Scale Weight.When discussing weight management in sport, it is important to discuss not only the physical importance of weight changes but also the mental effects they have on athletes. Weight loss is used in sport usually to qualify for a competitive weight category or to enhance performance. In order to lose body fat, the athlete needs to be expending more calories than are being consumed. This works best through a combination of diet and exercise as opposed to one or the other, and over a gradual period of time as opposed to through a quick crash diet. If we give the body time to adapt to the weight loss then there is a better chance that we will be able to maintain the weight loss, as opposed to if the weight loss is sudden, which can create secondary health issues.

Sumo wrestlerWhile a certain amount of body fat is important in order to survive, most sports require a loss of body fat in order to enhance performance. Carrying around an excess of fat can slow an athlete down (such as in explosive sports that require the athlete to move their body weight or a loaded bar quickly, as mechanical efficiency and power are reduced), it can affect their endurance (as an increase in fat can increase fatigue) and strength. One of the only sports where an increase in weight (typically body fat) is considered advantageous, is Sumo wrestling. While in most sports where being of a larger size allows for an increase in the momentum required for throwing an object or knocking an opponent over, Sumo wrestling is the only sport where the weight increase is generally fat as opposed to lean tissue; Strongman competitors, for example, are usually heavier but this is typically muscle mass as opposed to fat.

Woman holds fat fit silhouettes on a scale symbol of Diet WeightThere are 2 types of fat: essential fat and storage fat. Essential fat makes up around 3% of our body weight and is present around our organs to protect against damage, our brain tissue, cell membranes, nerve sheaths and bone marrow. Women have an additional sex-specific fat which makes up a further 5%-9% (usually around the hips and breasts) and aids with oestrogen production. As soon as a woman’s body fat starts to fall below 15%-20% there can be an impact on menstrual function. This is especially important to take into consideration with sports such as bodybuilding, where there is a requirement to have extremely low body fat percentage and hydration levels in order for the muscle bulk and fibres to be more visible. Storage fat is used as an energy reserve and is usually located subcutaneously (under the skin) and intra-abdominally (around the organs). Fat loss can occur from any area of the body and it is not possible to target one specific area for the fat to decrease as our fat utilisation patterns are based on our genetic make-up and our hormonal balance. Exercising (especially weight training) can help with increasing the muscle mass of that area but it will not affect the fat storage in that area as muscle and fat are two separate types of tissue and are non-interchangeable.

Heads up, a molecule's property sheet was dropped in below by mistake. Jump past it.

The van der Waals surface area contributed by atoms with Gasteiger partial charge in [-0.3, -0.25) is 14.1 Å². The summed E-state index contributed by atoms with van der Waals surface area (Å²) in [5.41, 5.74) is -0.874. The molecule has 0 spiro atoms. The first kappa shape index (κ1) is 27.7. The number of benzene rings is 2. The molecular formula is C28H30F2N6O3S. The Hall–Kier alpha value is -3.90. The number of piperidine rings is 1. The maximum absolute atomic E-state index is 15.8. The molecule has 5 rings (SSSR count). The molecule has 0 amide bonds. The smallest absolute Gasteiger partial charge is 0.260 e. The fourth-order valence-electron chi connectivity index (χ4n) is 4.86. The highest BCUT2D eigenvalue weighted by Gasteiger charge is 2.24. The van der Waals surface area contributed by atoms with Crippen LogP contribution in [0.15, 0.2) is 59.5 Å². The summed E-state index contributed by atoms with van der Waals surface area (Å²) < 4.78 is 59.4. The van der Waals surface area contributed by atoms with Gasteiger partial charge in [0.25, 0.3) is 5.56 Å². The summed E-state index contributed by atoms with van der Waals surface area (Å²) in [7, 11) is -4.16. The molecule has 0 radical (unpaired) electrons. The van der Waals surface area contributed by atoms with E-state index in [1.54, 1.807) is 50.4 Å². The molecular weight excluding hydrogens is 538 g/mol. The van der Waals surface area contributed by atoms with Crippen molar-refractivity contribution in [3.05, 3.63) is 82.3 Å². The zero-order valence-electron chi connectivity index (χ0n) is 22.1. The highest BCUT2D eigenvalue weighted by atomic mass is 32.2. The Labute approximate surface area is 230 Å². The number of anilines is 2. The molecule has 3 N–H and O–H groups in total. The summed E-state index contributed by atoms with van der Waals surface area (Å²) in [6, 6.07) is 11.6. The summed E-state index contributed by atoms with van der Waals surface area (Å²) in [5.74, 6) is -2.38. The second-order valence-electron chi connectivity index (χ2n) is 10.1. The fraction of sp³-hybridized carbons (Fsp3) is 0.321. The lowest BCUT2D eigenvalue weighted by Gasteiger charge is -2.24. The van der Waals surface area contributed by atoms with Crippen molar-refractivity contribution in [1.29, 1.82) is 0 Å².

Bodybuilding fitness gym iconsBodybuilding is a good example of weight gain and weight loss in sport, as there are 2 phases that the athlete goes through in order to prepare for a competition: there is the bulking phase (also known as off-season) which lasts a couple of months (although there is no set timeframe) and then there is the cutting phase that usually happens in the months leading up to a competition where the aim is to lose body fat without jeopardising the muscle gains too much. During the bulking phase, the emphasis is on increasing the calorific intake (normally from an increase in lean meat, complex carbohydrates and healthy fats) versus expenditure so that the athlete puts weight on and more specifically muscle mass (as opposed to fat). This is the time where the athlete makes 95% of their improvements in their physique and therefore the right nutrition is required for this. While protein is usually used to build and maintain muscle mass, carbohydrates are especially important post-training as they increase the insulin levels and help the muscle to absorb the glycogen. Fats are also essential in building muscle, reducing cortisol, providing energy and increasing testosterone levels (the higher the testosterone levels, the more muscle mass; the more muscle mass, the higher the testosterone levels).

Back Of BodybuilderThe bulking phase can be a mentally difficult phase for the athlete as the emphasis is on putting muscle mass on but it is impossible to do this without putting on body fat also. This can sometimes cause the athlete to start questioning themselves and adapting their nutrition to not include as much fat or as many carbohydrates as are required to build muscle, given the visible increase in fat. If the athlete cuts too soon, they risk losing the muscle mass they have worked hard to put on. It then becomes a question of whether the athlete can cope mentally with their larger appearance whilst they wait for the cutting phase.